In a report published today, the Environment, Food and Rural Affairs (EFRA) Committee welcomes the findings of the independent Task Force on Farming Regulation and calls on Defra to implement its recommendations promptly.
In May 2011, the independent Farming Regulation Task Force completed a review of Defra's farming and food related regulations – the first of its kind across Whitehall.
In a report examining the outcome of that review (The outcome of the independent Farming Regulation Task Force [Tenth report of Session 2011-12, HC 1266],) MPs congratulate the Task Force for striking a successful balance between upholding standards and over-zealous regulation.
Launching the EFRA Committee report, chair Anne McIntosh MP said,
"The comprehensive and detailed review delivered by the Task Force clearly sets out the steps required to rationalise Defra’s culture of over regulation. Prompt implementation of these regulations offers a vital opportunity to transform Defra’s approach.
My Committee looks forward to hearing the Department’s initial response to the Task Force next month, and eagerly awaits a clear timetable of practical steps to cut back the overly burdensome regulations that threaten to stifle English farm businesses.
Defra estimates the direct cost of current regulation is upwards of £5bn each year. Yet over half of all Defra’s regulations come from EU requirements.
It is essential that Defra engages earlier and more proactively in Europe to reduce the cost burden imposed by EU regulations in future. It must also ensure that adequate staff resources are available to deliver this engagement."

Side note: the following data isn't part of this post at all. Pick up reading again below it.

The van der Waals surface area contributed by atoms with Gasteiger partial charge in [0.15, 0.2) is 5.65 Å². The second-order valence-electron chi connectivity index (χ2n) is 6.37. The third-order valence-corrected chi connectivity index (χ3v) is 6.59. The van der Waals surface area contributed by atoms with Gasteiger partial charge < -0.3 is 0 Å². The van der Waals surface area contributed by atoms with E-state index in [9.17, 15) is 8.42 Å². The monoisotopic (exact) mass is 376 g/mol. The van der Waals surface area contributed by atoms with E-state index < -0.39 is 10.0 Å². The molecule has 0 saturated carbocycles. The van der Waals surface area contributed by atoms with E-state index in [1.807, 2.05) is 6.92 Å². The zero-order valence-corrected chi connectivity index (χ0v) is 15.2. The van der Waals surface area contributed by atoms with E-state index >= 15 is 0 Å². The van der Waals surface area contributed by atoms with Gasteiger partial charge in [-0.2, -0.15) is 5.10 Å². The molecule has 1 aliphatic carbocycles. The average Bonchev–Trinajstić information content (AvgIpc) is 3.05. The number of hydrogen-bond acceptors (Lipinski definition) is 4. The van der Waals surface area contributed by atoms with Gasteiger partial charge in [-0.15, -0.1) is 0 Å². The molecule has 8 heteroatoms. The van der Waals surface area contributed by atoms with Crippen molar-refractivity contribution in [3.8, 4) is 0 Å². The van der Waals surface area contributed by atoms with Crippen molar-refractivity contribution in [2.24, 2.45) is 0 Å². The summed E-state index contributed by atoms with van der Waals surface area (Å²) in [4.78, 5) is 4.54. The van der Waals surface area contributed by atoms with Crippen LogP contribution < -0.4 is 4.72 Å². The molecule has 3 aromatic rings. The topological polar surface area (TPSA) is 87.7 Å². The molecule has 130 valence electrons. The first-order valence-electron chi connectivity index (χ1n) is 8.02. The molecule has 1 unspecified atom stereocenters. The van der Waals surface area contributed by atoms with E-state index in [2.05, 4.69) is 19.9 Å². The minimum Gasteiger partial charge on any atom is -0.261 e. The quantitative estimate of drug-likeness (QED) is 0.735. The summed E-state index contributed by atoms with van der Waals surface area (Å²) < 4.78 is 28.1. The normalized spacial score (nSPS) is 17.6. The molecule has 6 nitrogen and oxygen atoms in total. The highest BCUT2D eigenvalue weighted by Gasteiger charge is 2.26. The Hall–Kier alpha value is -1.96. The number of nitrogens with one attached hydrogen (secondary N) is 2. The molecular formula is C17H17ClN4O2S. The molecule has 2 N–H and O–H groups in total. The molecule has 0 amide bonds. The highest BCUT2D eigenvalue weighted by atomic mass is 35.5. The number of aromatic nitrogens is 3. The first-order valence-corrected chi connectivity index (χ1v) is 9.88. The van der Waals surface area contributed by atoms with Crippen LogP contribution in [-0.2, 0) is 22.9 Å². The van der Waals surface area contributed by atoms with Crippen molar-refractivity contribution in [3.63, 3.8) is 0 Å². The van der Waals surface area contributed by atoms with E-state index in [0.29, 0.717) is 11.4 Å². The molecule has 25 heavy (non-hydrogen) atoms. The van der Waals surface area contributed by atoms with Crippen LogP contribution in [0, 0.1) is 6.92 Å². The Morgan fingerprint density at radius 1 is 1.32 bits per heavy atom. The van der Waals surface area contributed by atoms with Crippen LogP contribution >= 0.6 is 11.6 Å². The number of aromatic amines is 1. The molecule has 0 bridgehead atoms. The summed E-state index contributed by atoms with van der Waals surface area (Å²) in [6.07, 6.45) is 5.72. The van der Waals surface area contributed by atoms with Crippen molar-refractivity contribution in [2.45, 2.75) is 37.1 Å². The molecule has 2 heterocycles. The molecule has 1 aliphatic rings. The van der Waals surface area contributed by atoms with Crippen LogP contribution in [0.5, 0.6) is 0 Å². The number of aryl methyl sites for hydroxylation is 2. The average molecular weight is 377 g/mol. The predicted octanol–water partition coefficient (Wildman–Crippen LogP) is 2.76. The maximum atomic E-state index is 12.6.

The committee also calls for Defra to set out options for removing ‘gold-plating’ from existing EU-derived regulations and for MPs to be given greater powers to scrutinise legislation establishing new regulations.
Commenting further, McIntosh adds,
"Defra needs a cultural change in its approach to regulation and enforcement. It needs to develop a risk-based approach to inspection that will target those farms that demonstrate the greatest risk of non-compliance with farm regulation.
Linked to this we also support the principle of using 'earned recognition' - through farm membership of independent assurance schemes - to reduce the number of inspections and the costs they impose on farmers and Government.
The committee also calls on Defra to ensure that many more of the Department’s own employees have some hands-on experience of farming businesses.
Lastly, EFRA Committee will continue to scrutinise this agenda closely. To that end, it calls for the Department to report annually to Parliament on its progress in reducing regulatory burdens and delivering the Task Force's guidelines for better regulation."